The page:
Articles tagged with: Jabbour Douaihy
By Sonia Dayan-Herzbrun, for En attendant Nadeau, published on February 10, 2016
The American neighbourhood, last novel Jabbour Douaihy, is as a long love letter to Tripoli, Northern Lebanese city where the author spent much of his childhood and where he teaches French literature …
This beautiful novel, of classical style with the fate of its characters intersecting and intertwining, with no downtimes, is a pleasurable and emotional read.
This beautiful novel, of classical style with the fate of its characters intersecting and intertwining, with no downtimes, is a pleasurable and emotional read. …
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By Jabbour Douaihy, for Le Monde des Livres, November 19th, 2015
Photo credit: La Croix
We who, in the late 1970s, retreated, fleeing to Paris, during a first war, civil war among other things, which devastated Beirut and Lebanon as a whole, with its share of violence, where mere membership to a given community transformed men into targets. We who, today watch today in shock the tearful faces, sadly familiar to us, of the victims’ parents who have fallen simply they were there, a mother or a friend who seeks to understand, who cannot admit, and who, with the …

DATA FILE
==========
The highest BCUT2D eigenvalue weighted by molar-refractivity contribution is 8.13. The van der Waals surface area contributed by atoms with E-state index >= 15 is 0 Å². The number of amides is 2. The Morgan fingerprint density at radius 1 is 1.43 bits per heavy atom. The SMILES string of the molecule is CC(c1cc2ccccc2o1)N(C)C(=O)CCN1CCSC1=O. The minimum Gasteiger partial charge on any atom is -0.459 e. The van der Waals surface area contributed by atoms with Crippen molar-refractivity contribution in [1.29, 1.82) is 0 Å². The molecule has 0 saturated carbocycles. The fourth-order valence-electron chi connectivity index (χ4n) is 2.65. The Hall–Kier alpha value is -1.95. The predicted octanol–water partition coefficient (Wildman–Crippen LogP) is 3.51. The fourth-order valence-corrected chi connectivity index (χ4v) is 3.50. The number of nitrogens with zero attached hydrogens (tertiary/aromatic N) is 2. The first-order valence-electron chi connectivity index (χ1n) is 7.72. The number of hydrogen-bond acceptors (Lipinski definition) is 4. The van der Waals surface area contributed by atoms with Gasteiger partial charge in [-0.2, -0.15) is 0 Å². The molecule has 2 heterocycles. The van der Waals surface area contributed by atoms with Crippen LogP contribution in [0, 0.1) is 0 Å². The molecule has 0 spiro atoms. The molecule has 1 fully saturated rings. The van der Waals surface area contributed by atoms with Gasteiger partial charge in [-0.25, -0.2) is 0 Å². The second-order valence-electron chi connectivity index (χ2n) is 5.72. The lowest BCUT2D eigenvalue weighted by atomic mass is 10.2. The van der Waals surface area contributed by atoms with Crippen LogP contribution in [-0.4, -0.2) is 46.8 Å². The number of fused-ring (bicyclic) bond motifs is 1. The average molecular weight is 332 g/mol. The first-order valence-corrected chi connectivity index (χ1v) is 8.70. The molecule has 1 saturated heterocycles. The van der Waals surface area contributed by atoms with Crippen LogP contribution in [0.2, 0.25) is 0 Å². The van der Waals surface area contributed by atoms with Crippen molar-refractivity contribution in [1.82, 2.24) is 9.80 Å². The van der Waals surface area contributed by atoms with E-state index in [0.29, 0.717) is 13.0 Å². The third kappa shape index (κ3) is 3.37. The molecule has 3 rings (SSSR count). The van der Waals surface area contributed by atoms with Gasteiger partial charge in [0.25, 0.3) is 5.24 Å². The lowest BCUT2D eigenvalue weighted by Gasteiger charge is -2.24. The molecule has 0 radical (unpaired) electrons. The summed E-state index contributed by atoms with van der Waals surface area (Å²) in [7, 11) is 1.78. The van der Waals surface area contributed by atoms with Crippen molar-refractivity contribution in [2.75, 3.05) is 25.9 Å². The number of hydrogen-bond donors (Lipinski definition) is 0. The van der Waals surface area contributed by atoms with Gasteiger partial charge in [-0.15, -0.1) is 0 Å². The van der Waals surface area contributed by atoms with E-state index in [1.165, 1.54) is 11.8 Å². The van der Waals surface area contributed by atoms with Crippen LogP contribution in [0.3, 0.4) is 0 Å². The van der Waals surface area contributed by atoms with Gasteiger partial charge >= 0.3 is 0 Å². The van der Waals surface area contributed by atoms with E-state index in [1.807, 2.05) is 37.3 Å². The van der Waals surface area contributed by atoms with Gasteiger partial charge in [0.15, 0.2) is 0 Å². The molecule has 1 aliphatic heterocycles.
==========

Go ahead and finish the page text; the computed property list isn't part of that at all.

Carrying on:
An interview conducted by William Irigoyen, for La Cite, published in November 2015.
A few excerpts below in the French original, and in English.
Photo credit: Samih Zaatari, La Cite.
Thus summed up in its broad lines, the story would present only little interest, if it did not give a new opportunity to the author to dissect this society he knows so well, and the flaws of which he loves depicting: corruption (“At the time of the elections, the rich were buying people’s votes; people wondered how they could have amassed such fortunes”); money that allows everything.
Book after …
A review by Eglal Errera, for Le Monde des livres, published Firday 16th of October, 2015.
Photo credit: La Croix.
A comforting feeling of time and space. Where does this feeling come from in Lebanese writer Jabbour Douaihy’s American neighborhood? When one knows that this story takes place in today’s Lebanon, a short distance away from the Syrian border, in the city of Tripoli that is particularly exposed to the horrors of the killings in the neighboring hills, and shaken by incessant communal clashes, that peaceful feeling is almost shocking.
This article was written by Heba Saleh for the Financial Times. Only a few excerpts are featured below. For the full article, please refer to the Financial Times‘ website. Published on October 6th 2015.
Photo credit: The Guardian, Sedat Suna
As the Arab world grapples with unrest across many of its countries, the Arab novel, a form that has undergone something of a revival in recent years, has found inspiration in the region’s political cataclysms. A powerful style of fiction has emerged that probes subjects relating to freedom, violence, identity, religion and the failure …